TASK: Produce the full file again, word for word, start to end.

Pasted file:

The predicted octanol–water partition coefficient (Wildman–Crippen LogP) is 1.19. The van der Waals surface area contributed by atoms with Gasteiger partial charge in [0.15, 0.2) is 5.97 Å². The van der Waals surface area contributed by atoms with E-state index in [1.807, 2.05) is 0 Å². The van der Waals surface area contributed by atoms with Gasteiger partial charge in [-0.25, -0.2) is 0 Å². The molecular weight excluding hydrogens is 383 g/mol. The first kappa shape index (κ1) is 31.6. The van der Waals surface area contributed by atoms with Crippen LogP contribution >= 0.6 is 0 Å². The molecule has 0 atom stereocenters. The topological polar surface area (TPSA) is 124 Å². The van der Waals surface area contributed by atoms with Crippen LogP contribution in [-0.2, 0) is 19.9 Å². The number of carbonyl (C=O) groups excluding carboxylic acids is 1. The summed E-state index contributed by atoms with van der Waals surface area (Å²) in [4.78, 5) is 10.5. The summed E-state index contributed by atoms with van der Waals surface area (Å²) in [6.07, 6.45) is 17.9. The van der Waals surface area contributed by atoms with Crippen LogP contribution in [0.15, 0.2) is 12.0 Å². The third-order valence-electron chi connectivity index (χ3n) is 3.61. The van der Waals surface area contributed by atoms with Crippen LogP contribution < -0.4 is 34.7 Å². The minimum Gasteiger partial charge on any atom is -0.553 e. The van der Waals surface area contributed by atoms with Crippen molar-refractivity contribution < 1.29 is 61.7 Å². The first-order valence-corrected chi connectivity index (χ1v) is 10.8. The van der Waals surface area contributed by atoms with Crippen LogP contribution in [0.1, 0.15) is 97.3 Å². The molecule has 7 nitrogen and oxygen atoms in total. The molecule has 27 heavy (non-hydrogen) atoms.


The predicted octanol–water partition coefficient (Wildman–Crippen LogP) is 1.19. The van der Waals surface area contributed by atoms with Gasteiger partial charge in [0.15, 0.2) is 5.97 Å². The van der Waals surface area contributed by atoms with E-state index in [1.807, 2.05) is 0 Å². The van der Waals surface area contributed by atoms with Gasteiger partial charge in [-0.25, -0.2) is 0 Å². The molecular weight excluding hydrogens is 383 g/mol. The first kappa shape index (κ1) is 31.6. The van der Waals surface area contributed by atoms with Crippen LogP contribution >= 0.6 is 0 Å². The molecule has 0 atom stereocenters. The topological polar surface area (TPSA) is 124 Å². The van der Waals surface area contributed by atoms with Crippen LogP contribution in [-0.2, 0) is 19.9 Å². The number of carbonyl (C=O) groups excluding carboxylic acids is 1. The summed E-state index contributed by atoms with van der Waals surface area (Å²) in [4.78, 5) is 10.5. The summed E-state index contributed by atoms with van der Waals surface area (Å²) in [6.07, 6.45) is 17.9. The van der Waals surface area contributed by atoms with Crippen LogP contribution in [0.15, 0.2) is 12.0 Å². The third-order valence-electron chi connectivity index (χ3n) is 3.61. The van der Waals surface area contributed by atoms with Crippen LogP contribution < -0.4 is 34.7 Å². The minimum Gasteiger partial charge on any atom is -0.553 e. The van der Waals surface area contributed by atoms with Crippen molar-refractivity contribution < 1.29 is 61.7 Å². The first-order valence-corrected chi connectivity index (χ1v) is 10.8. The van der Waals surface area contributed by atoms with Crippen LogP contribution in [0.1, 0.15) is 97.3 Å². The molecule has 7 nitrogen and oxygen atoms in total. The molecule has 27 heavy (non-hydrogen) atoms.